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Old 05-28-2014, 08:47 PM
 
55 posts, read 223,879 times
Reputation: 33

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My wife and I just closed on a property within Collin County today. As we were signing the documents, the escrow officer told us that our taxes would be increasing substantially next year as the sale price was $110K higher than the tax appraisal on our property. She calculated our property taxes based on our sales price and told us that our taxes would increase by $2700! $6500 to $9200!!!

After the closing we asked our real estate agent about the escrow officer's claim and she told us not to worry because the state of Texas was a non-disclosure state. She told us that the only people that know the sales price are the appraisers and the real estate agents.

After lunch we went back to the title company to pick up our keys and insisted on seeing the escrow officer again for clarification on this issue(also to make sure she wasn't voluntarily submitting information to the county). She was busy on another closing, but there was another agent who happened to be there and was on some tax appraisal monitoring board in Collin County. He told me that in the past year there was a ruling where any MLS listings would require to report the final sales price to the county!!! This pretty much invalidates any notion of Collin County being non-disclosure.

He told me that the maximum increase per year for property tax was 10%. So that gives me a few years to prepare for $9200. And he told me that my tax appraisal would actually be based on some kind of formula based on the neighborhood/radius your in. Considering my house price is in the high end of the neighborhood, I'm guessing that my tax appraisal will be slightly below my sales price.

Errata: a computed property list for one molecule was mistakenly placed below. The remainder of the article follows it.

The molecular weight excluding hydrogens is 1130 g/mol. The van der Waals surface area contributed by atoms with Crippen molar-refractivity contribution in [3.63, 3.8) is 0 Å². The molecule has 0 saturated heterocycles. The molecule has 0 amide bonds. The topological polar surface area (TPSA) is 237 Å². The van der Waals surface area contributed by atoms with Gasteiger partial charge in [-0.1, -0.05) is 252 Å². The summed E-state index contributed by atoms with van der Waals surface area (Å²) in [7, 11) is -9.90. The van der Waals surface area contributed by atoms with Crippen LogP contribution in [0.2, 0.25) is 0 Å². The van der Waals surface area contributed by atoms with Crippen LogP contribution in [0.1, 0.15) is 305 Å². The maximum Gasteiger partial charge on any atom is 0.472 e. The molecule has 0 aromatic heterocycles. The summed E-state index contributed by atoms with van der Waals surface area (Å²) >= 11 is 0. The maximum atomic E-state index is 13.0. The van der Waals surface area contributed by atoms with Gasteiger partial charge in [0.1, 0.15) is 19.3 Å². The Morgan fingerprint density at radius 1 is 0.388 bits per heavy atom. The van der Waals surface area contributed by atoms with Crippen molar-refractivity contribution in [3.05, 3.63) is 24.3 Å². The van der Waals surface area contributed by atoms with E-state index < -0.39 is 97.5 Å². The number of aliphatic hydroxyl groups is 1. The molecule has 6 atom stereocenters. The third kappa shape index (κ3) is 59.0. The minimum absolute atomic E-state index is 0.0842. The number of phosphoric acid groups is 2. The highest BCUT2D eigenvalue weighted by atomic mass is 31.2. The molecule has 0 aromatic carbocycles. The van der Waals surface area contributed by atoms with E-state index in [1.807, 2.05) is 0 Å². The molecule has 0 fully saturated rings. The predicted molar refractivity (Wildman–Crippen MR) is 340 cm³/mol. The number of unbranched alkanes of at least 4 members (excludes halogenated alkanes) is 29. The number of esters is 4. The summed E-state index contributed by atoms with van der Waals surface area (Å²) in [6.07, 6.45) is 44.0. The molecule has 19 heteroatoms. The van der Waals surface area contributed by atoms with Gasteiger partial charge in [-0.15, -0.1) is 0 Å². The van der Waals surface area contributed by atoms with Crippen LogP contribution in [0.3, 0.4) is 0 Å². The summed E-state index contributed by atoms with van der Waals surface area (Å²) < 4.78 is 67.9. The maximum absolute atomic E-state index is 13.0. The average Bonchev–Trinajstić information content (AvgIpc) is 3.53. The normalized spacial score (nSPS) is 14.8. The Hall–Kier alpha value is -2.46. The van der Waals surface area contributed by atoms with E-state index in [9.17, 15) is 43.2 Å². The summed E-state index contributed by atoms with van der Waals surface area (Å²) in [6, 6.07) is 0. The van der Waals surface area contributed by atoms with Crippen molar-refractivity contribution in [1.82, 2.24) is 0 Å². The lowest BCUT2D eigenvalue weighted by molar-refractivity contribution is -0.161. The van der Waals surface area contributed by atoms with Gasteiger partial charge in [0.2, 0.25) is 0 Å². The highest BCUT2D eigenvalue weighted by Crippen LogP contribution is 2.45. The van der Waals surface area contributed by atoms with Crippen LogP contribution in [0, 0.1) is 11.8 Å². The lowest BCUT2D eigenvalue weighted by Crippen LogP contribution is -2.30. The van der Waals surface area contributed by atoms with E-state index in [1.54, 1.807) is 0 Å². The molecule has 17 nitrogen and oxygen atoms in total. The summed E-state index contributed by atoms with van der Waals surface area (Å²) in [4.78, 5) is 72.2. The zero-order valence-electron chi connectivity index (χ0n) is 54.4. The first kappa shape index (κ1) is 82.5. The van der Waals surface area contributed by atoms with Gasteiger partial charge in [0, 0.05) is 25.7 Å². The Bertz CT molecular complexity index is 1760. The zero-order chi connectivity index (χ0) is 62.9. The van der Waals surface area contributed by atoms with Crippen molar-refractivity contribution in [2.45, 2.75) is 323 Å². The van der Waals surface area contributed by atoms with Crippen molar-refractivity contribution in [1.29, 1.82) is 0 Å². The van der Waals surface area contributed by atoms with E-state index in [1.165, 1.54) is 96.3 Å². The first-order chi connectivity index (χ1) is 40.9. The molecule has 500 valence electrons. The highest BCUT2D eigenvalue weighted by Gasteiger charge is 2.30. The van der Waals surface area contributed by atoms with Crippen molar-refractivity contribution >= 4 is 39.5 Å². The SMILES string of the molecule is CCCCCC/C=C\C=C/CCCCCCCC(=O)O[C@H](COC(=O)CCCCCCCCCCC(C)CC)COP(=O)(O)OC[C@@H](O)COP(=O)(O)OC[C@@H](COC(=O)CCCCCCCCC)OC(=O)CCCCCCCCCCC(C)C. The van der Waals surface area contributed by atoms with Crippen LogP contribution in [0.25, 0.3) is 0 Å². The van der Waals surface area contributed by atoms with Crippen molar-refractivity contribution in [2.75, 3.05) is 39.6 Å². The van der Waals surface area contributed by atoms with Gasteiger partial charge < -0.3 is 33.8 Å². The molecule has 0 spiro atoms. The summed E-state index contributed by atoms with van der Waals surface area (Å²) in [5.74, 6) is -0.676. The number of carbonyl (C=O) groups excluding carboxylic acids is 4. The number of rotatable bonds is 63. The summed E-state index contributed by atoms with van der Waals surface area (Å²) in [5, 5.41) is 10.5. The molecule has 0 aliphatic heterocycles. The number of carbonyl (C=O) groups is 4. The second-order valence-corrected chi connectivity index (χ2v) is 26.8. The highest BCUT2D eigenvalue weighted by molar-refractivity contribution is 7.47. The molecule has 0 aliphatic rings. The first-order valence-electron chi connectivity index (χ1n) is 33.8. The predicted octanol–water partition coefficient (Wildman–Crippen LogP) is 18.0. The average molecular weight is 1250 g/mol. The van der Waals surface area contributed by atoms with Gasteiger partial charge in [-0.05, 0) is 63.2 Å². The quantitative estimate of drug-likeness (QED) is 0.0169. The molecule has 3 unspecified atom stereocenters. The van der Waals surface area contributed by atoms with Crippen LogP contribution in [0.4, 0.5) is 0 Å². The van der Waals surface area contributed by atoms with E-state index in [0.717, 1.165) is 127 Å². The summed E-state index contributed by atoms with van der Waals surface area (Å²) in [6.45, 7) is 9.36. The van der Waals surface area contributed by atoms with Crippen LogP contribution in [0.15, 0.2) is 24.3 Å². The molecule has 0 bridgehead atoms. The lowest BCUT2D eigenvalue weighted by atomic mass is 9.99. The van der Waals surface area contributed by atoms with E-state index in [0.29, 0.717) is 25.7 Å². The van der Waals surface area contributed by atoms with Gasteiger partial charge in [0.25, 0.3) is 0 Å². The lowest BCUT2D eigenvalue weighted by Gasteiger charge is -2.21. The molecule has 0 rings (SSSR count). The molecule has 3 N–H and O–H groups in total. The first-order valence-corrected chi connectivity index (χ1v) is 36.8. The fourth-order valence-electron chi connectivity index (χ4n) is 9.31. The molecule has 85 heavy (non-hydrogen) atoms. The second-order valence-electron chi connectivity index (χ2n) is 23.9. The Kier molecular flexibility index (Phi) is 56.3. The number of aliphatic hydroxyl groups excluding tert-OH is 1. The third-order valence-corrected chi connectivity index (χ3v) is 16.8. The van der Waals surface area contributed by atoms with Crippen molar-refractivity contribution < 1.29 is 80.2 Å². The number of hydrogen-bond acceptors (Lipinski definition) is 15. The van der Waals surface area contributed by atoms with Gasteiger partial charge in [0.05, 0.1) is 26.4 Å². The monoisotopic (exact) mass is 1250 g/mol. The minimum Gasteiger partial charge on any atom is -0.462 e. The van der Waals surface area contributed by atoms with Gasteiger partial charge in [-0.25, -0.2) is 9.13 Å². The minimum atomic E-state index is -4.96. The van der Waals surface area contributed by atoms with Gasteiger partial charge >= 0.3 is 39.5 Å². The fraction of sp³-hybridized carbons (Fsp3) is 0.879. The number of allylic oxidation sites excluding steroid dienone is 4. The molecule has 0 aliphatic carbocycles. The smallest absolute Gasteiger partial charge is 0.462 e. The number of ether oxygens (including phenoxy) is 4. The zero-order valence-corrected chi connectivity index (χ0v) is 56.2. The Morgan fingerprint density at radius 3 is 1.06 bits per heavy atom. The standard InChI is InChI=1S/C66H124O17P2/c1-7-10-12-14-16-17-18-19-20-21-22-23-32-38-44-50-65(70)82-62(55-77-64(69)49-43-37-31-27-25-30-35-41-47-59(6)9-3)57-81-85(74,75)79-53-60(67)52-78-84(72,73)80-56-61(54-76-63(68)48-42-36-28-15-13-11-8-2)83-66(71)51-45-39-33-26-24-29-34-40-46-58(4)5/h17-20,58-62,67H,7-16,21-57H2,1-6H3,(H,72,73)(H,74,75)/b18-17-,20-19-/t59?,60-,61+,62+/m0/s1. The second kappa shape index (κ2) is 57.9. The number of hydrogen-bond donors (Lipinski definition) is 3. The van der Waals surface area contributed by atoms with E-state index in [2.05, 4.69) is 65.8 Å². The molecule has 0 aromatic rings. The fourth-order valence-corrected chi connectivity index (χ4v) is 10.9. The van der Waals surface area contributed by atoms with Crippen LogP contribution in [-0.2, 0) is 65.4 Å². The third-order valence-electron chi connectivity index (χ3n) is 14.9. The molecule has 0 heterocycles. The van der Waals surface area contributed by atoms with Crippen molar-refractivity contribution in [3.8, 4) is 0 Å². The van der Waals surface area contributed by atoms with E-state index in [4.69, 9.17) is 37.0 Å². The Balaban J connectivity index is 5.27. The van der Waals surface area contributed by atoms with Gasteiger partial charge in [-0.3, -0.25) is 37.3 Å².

Can anyone on this forum clue me in on what exactly will happen? Or how it works now? This is a recent change. Also is there anyone fighting this ruling? I'd like to join any lawsuit if it exists. State law should supersede county law.
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Old 05-28-2014, 09:17 PM
Status: "The 2nd most Interesting Man" (set 2 days ago)
 
Location: DFW - Coppell / Las Colinas
35,344 posts, read 38,769,849 times
Reputation: 42304
Quote:
Originally Posted by MovingCouple View Post
She told us that the only people that know the sales price are the appraisers and the real estate agents.
County does not supersede State law. All appraisal districts are jacking up appraisals and will continue as long as we are in this hot inflating market.

Appraisal Districts hire LICENSED Appraisers who have access to MLS systems. (despite many who say they don't) I was at DCAD a few years ago and they showed me the sales figures from the MLS for my area.

Good news for your seller and you is prices are going up. Bad news is CCAD will know about it.
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Old 05-28-2014, 09:20 PM
 
12,199 posts, read 23,114,652 times
Reputation: 11182
The appraisal districts know how much you paid - if in MLS- or guess at how much you paid based on the mortgage taken out if private sale. It's legal and it happens.

You can fully expect your tax appraisal next year to match the sales price (or more if the market keeps going up) and your taxes to increase the full amount. The 10% max rule doesn't come into play until you file your own homestead exemption. Once the seller's homestead falls off, the CAD can raise your tax value be $10M - and tax you for it- if they want to.
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Old 05-28-2014, 09:22 PM
 
Location: On the golf course
257 posts, read 544,095 times
Reputation: 402
Per the change to MLS guidelines, all sales prices must now be reported provided the MLS does not provide the information to the general public. Also, the "z" sale provision has been removed.

The non disclosure statute really was intended to apply only to deeds. In the state of Texas, most deeds will show "$10 and other consideration". Your deed of trust will also be filed with the county and will include your loan amount.